Release from Energetic Masking Caused by Repeated Patterns of Glimpsing Windows

Maury Lander-Portnoy


The study of auditory masking not only provides data for how healthy and impaired listeners perform in adverse listening conditions, and thereby approximates their ability to perceive speech in the noisy environments of everyday life, but also provides insights into the mechanisms that underly the detection and perception of speech. Previous studies, (Pollack 1955) (Festen & Plomp 1990) (Cooper et al. 2015), have manipulated noise maskers in an attempt to observe the relationship between modulation of the type or characteristics of masking noise to subjects ability to detect or recognize a target signal. In this experiment, long term average spectrum speech shaped noise maskers were modulated to allow either short or long glimpsing (Cooke 2005) windows, during which the target signal was unmasked, in one second long morse code patterns of eight windows. The results from 60 participants with normal hearing showed that subjects performed significantly better on trials of an open set word recognition task when the pattern of glimpsing windows repeated twice before presentation of the masked signal than a control with the same glimpsing windows during the signal but different beforehand and one with the same amount of noise masking in random patterns before and during the target.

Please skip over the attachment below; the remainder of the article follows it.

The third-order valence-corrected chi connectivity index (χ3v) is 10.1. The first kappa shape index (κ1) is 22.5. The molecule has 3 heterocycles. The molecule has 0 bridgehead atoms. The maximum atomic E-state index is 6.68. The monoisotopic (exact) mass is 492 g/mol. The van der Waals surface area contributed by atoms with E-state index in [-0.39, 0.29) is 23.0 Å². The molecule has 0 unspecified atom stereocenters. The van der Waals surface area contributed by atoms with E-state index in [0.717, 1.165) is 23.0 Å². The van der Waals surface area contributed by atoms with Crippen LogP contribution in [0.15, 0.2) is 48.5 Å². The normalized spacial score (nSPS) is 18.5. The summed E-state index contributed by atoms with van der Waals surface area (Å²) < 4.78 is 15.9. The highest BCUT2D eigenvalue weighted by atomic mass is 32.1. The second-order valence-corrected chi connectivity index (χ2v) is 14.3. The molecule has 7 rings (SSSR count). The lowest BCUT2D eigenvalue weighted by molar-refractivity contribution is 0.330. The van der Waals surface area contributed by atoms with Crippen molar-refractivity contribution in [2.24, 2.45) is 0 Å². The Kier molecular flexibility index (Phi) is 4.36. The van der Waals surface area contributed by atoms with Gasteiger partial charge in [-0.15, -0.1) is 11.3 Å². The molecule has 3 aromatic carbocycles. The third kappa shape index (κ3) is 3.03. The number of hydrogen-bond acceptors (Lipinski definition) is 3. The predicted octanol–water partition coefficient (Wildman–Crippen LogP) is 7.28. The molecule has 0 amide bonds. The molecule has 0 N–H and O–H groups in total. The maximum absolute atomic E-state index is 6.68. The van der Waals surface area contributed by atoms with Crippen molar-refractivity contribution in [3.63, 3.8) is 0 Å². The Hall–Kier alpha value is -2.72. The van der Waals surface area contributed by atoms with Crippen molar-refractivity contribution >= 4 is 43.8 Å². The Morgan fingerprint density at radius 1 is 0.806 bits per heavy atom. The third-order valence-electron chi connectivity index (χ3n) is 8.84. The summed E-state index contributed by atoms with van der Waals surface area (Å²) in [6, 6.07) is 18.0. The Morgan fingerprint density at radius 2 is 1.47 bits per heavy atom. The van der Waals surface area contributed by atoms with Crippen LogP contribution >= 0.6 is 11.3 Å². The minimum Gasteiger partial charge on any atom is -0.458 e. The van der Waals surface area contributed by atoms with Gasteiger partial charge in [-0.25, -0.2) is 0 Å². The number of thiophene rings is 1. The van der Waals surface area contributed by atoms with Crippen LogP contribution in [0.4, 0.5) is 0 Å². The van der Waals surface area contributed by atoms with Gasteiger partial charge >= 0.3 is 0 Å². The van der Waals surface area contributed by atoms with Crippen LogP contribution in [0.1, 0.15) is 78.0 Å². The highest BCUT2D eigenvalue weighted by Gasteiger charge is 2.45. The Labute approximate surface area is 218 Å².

DOI: 10.21437/Interspeech.2016-1571

Cite as

Lander-Portnoy, M. (2016) Release from Energetic Masking Caused by Repeated Patterns of Glimpsing Windows. Proc. Interspeech 2016, 1672-1676.

Bibtex
@inproceedings{Lander-Portnoy2016,
author={Maury Lander-Portnoy},
title={Release from Energetic Masking Caused by Repeated Patterns of Glimpsing Windows},
year=2016,
booktitle={Interspeech 2016},
doi={10.21437/Interspeech.2016-1571},
url={http://dx.doi.org/10.21437/Interspeech.2016-1571},
pages={1672--1676}
}